|County seat||Homberg (Efze)|
|Population density||74 inhabitants / km² (1925)|
On August 21, 1821, the Homberg office was merged with the Borken and Raboldshausen offices to form the new Homberg district. The district was bordered in the west by the Fritzlar district , in the northeast by the Melsungen district , in the east by the Rotenburg district , in the southeast by the Hersfeld district and in the south by the Ziegenhain district and, like the Melsungen district, was without borders in the Electorate of Hesse " foreign "areas.
In the middle of the 19th century, the Homberg district comprised the two towns of Borken and Homberg and 59 villages with a total of 3,216 houses and 23,000 inhabitants. Of a total of 91,400 acres , 47,000 acres were used for agriculture and 34,000 for forestry. There were three judicial offices (courts of first instance) Homberg , Borken and Raboldshausen in the district .
On January 1, 1837, the communities Römersberg moved from the Fritzlar district to the Homberg district, also on July 5, 1843 the Unshausen community from the Melsungen district and on November 18, 1843 the Gombeth community from the Fritzlar district.
After the March Revolution , the district was dissolved on October 31, 1848 and combined with the Fritzlar and Ziegenhain districts to form the newly formed Fritzlar district, but the old districts were restored on September 15, 1851.
Kurhessen was annexed by Prussia in 1866 after the German War . As a result, the Homberg district was subordinate to the Prussian regional council of Kassel . The new district structures for the administrative district of Kassel were introduced on September 26, 1867 with the ordinance on the district constitution. The Homberg district was retained in its form. On January 1, 1908, the Homberg district comprised 2 municipalities, 60 rural municipalities and 10 manor districts. The estate districts were dissolved in the 1920s, with the new municipality of Lembach being created.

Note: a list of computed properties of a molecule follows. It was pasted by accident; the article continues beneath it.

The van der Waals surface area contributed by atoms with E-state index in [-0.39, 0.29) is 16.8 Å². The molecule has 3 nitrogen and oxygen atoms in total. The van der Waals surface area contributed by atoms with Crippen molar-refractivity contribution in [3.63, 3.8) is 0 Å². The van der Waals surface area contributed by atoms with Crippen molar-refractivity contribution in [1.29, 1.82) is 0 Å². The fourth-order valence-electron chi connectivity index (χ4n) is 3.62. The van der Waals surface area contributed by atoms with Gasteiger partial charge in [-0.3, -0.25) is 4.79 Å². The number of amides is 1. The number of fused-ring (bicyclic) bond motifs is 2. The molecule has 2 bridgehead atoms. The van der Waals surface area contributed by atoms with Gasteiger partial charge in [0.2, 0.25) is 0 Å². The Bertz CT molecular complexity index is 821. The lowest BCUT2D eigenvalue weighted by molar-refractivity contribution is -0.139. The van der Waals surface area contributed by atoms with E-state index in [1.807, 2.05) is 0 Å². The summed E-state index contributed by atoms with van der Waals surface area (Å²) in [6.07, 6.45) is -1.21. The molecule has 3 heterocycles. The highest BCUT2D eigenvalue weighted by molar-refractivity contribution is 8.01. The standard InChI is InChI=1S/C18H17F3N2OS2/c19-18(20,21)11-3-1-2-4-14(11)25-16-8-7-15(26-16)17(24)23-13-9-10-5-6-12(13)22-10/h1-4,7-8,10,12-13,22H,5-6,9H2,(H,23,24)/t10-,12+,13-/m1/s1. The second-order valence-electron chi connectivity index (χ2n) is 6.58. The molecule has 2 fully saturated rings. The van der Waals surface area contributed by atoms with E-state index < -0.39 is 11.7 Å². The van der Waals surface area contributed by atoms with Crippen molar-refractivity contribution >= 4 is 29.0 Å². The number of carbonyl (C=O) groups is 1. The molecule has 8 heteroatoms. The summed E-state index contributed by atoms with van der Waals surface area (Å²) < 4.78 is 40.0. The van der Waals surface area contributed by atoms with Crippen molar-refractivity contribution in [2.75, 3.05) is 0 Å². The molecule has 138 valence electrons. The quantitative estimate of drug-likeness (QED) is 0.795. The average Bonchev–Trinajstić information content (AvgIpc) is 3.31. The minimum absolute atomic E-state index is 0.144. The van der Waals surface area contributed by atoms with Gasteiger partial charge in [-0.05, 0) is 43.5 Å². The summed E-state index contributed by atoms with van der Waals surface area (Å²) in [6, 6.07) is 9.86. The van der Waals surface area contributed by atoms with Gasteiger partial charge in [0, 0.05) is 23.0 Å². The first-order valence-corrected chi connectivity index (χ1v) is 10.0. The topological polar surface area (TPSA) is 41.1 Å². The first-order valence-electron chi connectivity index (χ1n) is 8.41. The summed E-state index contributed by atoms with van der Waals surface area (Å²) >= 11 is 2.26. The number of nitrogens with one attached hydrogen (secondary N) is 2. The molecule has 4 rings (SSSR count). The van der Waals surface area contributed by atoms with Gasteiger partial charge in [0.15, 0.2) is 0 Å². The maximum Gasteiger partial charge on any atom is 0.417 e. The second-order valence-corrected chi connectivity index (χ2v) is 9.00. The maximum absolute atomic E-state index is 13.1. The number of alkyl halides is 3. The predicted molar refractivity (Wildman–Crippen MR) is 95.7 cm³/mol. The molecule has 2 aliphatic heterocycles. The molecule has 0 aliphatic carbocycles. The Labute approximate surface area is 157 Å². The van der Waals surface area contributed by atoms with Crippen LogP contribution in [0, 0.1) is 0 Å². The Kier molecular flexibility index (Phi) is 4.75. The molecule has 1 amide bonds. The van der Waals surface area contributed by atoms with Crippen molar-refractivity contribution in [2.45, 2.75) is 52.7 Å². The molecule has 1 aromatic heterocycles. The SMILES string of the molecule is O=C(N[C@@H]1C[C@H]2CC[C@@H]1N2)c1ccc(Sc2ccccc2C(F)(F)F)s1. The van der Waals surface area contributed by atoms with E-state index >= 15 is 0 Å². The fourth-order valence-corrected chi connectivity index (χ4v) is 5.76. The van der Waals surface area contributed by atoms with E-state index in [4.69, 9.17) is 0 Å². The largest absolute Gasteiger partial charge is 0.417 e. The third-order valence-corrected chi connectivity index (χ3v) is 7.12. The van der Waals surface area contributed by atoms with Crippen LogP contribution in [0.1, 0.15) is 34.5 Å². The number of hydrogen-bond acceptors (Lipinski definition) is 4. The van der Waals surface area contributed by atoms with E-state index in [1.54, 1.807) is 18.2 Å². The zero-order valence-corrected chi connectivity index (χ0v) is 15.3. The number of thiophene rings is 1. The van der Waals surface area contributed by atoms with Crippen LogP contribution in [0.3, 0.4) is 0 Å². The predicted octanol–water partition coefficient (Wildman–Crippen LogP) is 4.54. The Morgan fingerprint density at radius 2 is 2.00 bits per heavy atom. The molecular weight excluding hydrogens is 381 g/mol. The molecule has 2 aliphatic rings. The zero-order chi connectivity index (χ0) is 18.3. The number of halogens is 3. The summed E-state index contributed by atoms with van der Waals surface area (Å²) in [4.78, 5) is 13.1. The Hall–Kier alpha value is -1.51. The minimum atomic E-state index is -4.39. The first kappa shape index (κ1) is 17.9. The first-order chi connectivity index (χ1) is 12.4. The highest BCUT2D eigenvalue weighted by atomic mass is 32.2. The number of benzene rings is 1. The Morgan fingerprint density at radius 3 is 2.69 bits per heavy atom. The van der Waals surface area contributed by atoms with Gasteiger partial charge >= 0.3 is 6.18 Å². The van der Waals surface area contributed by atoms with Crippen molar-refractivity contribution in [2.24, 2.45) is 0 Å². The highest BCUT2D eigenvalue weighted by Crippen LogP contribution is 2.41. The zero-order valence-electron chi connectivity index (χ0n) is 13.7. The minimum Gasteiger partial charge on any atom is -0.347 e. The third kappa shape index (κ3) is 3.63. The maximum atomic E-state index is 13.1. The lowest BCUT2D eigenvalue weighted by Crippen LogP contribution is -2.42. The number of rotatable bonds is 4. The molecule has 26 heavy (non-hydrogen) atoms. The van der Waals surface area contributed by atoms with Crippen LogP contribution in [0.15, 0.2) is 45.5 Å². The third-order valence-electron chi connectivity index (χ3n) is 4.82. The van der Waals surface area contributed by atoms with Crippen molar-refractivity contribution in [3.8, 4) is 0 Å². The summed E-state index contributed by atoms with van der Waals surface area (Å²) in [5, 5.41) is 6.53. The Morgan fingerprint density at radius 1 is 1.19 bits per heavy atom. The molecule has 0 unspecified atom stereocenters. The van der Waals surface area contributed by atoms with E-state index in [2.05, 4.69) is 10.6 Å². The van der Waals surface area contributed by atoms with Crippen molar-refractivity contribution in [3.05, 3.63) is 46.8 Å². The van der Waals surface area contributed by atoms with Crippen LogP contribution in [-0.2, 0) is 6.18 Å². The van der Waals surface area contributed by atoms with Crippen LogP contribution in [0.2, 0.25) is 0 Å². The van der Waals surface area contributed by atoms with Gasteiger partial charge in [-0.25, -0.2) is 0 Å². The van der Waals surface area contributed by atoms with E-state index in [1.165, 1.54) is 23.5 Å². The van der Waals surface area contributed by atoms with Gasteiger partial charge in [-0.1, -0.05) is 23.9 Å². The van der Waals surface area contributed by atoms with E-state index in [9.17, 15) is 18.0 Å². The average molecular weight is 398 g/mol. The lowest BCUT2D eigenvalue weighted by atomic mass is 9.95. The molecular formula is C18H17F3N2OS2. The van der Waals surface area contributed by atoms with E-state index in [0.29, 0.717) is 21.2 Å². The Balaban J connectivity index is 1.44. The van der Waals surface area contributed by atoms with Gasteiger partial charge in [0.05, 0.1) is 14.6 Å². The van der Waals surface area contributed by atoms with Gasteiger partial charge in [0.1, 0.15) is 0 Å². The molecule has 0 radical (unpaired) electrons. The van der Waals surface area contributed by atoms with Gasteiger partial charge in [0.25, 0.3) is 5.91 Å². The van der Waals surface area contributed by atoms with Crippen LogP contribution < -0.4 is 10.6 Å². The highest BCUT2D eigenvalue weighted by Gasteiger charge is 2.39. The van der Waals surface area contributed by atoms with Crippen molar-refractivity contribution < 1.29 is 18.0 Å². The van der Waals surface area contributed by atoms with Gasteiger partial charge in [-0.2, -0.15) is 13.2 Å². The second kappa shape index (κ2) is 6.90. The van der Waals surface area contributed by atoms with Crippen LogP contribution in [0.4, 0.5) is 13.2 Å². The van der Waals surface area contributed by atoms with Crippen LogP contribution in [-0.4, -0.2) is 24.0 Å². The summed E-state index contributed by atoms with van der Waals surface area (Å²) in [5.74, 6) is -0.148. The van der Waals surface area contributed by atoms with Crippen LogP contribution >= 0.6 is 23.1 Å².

On 1 October 1932, the county Homberg was caused by the need to cost-cutting measures in the wake of the global economic crisis of 1929, during the so-called small administrative reform in Prussia with the county Fritzlar for county Fritzlar-Homberg merged based in Fritzlar. In 1974 this was combined with the districts of Melsungen and Ziegenhain to form the Schwalm-Eder district .
The following table shows the population development for the Homberg district:
|1863||23,008 (3,539 houses)|
The Homberg district had the following district administrators:
- Friedrich Cranz 1824-1832
- Ludwig Schenck zu Schweinsberg (–1868)
- Otto von Gehren 1868–1895
- Reinhard von Gehren 1895–1918
- Carl von Funck 1918 - October 31, 1932
Georg Landau: Description of the Electorate of Hesse . Theodor Fischer, Kassel 1842 ( PDF 42.6MB [accessed December 17, 2008]).
- Municipal directory 1910: District Homberg
- administrative history
- Georg Landau: Homberg district . In: Description of the Electorate of Hesse . Theodor Fischer, Kassel 1842, p. 249–261 ( PDF 42.6MB [accessed December 17, 2008]).
- Ulrich Reuling : Administrative division 1821-1955. (PDF) In: Historical Atlas of Hesse. Landesgeschichtliches Informationssystem Hessen (LAGIS), p. 176 , accessed on March 19, 2016 .
- Territorial changes in Germany
- The municipalities and manor districts of the Hesse-Nassau province and their population in 1871
- Kurfürstlich-Hessisches Hof- und Staats- Handbuch, Verlag des reformierten Waisenhauses, p. 217, Cassel 1863
- Jochen Lengemann : MdL Hessen. 1808-1996. Biographical index (= political and parliamentary history of the state of Hesse. Vol. 14 = publications of the Historical Commission for Hesse. Vol. 48, 7). Elwert, Marburg 1996, ISBN 3-7708-1071-6 , p. 328.